• James Porter says:

              So I don’t want all the comments to be about this, but the issue is hardly even the word. From context clues we can clearly see the post is being offensive. And frankly I feel like defending this case sets up an unfortunate precedent.

              The comment was clearly, blanketly sexist, and its not okay.

              I think i’m done now

              • Grimwear says:

                Is the post still offensive to you without the word? Would this have been an issue for you if he had simply stated that Emily was a rotten person? Honestly much of the discussion is actually over the use of the word. In fact specific comments deal only with the use of the word and otherwise seem fine detailing dislike over Emily and her actions. Is it not ok to criticize her then and call her rotten?

              • Shamus says:

                “The comment was clearly, blanketly sexist, and its not okay.”

                Sure, if you ignore or dismiss every single thing I said to help you understand.

                Fine. Go be outraged. Topic closed. I’ll delete any further replies to this thread, unless el_b wants to jump in and clarify / double down.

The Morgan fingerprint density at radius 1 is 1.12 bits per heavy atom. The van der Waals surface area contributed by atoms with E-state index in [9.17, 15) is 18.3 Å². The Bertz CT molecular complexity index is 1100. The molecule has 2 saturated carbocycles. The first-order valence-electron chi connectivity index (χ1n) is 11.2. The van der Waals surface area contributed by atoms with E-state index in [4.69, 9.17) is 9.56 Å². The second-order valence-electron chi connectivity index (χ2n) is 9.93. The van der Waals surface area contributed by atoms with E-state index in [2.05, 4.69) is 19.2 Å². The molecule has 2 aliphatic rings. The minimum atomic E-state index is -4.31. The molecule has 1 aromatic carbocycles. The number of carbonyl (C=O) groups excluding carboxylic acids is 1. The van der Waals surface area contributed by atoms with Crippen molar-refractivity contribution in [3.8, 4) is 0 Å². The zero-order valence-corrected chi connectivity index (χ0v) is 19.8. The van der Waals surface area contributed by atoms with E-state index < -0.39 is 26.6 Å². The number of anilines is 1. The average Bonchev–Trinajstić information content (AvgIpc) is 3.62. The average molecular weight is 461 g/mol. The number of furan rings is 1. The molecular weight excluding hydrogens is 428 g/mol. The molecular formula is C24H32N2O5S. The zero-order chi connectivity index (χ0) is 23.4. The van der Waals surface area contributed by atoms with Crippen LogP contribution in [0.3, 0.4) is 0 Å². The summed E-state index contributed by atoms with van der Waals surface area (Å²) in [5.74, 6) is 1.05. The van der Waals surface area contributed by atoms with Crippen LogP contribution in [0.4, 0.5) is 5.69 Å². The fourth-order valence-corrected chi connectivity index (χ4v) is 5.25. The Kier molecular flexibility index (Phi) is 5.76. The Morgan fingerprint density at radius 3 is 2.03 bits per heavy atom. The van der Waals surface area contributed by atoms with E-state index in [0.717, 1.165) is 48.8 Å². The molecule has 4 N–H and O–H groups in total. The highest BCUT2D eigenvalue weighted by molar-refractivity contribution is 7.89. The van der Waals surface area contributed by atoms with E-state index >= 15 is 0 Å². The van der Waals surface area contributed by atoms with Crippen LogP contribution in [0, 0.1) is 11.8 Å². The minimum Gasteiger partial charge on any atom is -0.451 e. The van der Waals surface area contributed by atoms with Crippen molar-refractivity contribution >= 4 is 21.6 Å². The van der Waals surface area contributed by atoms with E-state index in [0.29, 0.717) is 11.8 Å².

Thanks for taking another chance to understand these arguments (and thus each other) better and turning it into just another exchange of bile in the fucking culture war.

                EDIT: Sorry for losing my temper. I thought just once we could do this the nice way.

                • el_b says:

                  im not usually one to self censor but i get that its a tough word, its easy to forget that different areas have different sensibilities and i apologise. i love this site and i have for years, it helped me get through a really tough time and ive been hooked since, im sorry i caused an argument on here. however i am not sexist because the word isnt sexist, its something you can call anyone here in the uk and youd be surprised at how commonly it is used in different communities. its not like a used a racial insult on matt or anything. the initial reply was meant to be humerous but obviously i failed hard. ill avoid using that word here in the future.

                  • Shamus says:

                    Thanks! You made my day. :)